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Thanksgiving weekend brought a historic turning point for human civilization when President Obama was able to get the Chinese to offer 40% cuts in carbon "intensity" at least, prior to the climate summit at Copenhagen. The leaders of the two nations jointly responsible for almost half of the world's carbon emissions were able to announce that they would be joining the rest of the world in agreeing to cuts in carbon emissions. That in turn led to India jumping aboard ship, too, with a 20% offer. None of the three had agreed to the original Kyoto Accord.

Policy & Politics

3 Reasons for Hope for Hopenhagen

Thanksgiving weekend brought a historic turning point for human civilization when President Obama was able to get the Chinese to offer 40% cuts in carbon “intensity” at least, prior to the climate summit at Copenhagen.

The leaders of the two nations jointly responsible for almost half of the world’s carbon emissions were able to announce that they would be joining the rest of the world in agreeing to cuts in carbon emissions. That in turn led to India jumping aboard ship, too, with a 20% offer. None of the three had agreed to the original Kyoto Accord.

Thanksgiving weekend brought a historic turning point for human civilization when President Obama was able to get the Chinese to offer 40% cuts in carbon “intensity” at least, prior to the climate summit at Copenhagen.

The leaders of the two nations jointly responsible for almost half of the world’s carbon emissions were able to announce that they would be joining the rest of the world in agreeing to cuts in carbon emissions. That in turn led to India jumping aboard ship, too, with a 20% offer. None of the three had agreed to the original Kyoto Accord.

Europe also put an offer on the table to entice China, India, and the US. They will go up to the next level with 30% cuts if a new international agreement is reached. Collectively, the EU has agreed to a 20% reduction in carbon emissions below 1990 levels by 2020.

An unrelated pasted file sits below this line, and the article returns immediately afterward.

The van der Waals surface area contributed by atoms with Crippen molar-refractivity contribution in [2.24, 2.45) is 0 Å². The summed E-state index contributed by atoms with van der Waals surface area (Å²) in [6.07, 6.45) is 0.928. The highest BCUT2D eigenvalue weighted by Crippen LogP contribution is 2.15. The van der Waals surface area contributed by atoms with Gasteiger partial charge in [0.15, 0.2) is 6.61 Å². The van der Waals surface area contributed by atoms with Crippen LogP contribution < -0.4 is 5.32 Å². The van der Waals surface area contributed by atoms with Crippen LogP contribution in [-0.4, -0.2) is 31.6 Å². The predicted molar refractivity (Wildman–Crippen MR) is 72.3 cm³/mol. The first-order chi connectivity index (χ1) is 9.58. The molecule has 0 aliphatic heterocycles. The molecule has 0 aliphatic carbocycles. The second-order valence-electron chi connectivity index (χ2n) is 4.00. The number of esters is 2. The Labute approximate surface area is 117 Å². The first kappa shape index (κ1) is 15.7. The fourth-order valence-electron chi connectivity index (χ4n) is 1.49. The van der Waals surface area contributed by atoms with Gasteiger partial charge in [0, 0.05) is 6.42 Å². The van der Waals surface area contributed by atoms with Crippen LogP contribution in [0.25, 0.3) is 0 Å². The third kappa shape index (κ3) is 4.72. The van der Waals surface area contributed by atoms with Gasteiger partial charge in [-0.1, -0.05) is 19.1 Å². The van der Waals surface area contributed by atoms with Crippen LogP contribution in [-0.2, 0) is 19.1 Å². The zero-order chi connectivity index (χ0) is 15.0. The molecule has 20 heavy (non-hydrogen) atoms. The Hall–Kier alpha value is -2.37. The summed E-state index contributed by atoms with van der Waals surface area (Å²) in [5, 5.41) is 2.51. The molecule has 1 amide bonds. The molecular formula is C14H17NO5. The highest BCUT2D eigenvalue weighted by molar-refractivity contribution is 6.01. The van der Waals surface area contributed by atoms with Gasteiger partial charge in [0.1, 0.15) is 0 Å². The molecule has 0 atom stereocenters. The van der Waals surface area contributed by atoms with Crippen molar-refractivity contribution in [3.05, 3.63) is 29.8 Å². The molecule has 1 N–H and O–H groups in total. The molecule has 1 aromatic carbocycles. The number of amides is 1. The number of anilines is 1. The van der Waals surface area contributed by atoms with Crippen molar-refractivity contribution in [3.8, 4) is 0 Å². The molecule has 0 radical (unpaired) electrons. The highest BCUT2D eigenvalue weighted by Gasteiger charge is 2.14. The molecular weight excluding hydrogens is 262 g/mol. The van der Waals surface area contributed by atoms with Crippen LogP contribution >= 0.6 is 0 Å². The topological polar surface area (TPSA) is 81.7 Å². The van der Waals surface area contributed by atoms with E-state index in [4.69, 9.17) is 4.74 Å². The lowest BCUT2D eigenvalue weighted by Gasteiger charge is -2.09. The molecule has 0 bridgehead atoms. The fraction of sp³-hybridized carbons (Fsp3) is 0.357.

This is a momentous sea-change that brings hope for change in three areas.

1. Knocks out the “We Won’t Till They Do” argument

2. Even beginning local legislation has national effects

3. Once a signer, always a signer

Image: Jonathan Hiskes (covering Copenhagen for Grist)

1. Knocks out the “We Won’t Till They Do” argument

Before walking out of environmental hearings, Republican Senators dismiss climate action on the grounds that “China and India won’t” do anything. By first exacting promises from both of the other two greenhouse gas giants; China and India, President Obama has knocked out the central leg of two decades of resistance by those who oppose climate action.

The agreements with China and India increase the chances for passing climate legislation in the US to support a US commitment. In the US; 67% of 100 Senators have to ratify any international treaty. President Obama is taking an offer of 17% cuts to Copenhagen, and has now switched his timing to be there when it matters.

Image: Whitehouse at flikr

 
 
 
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Written By

writes at CleanTechnica, CSP-Today and Renewable Energy World.  She has also been published at Wind Energy Update, Solar Plaza, Earthtechling PV-Insider , and GreenProphet, Ecoseed, NRDC OnEarth, MatterNetwork, Celsius, EnergyNow, and Scientific American. As a former serial entrepreneur in product design, Susan brings an innovator's perspective on inventing a carbon-constrained civilization: If necessity is the mother of invention, solving climate change is the mother of all necessities! As a lover of history and sci-fi, she enjoys chronicling the strange future we are creating in these interesting times.    Follow Susan on Twitter @dotcommodity.

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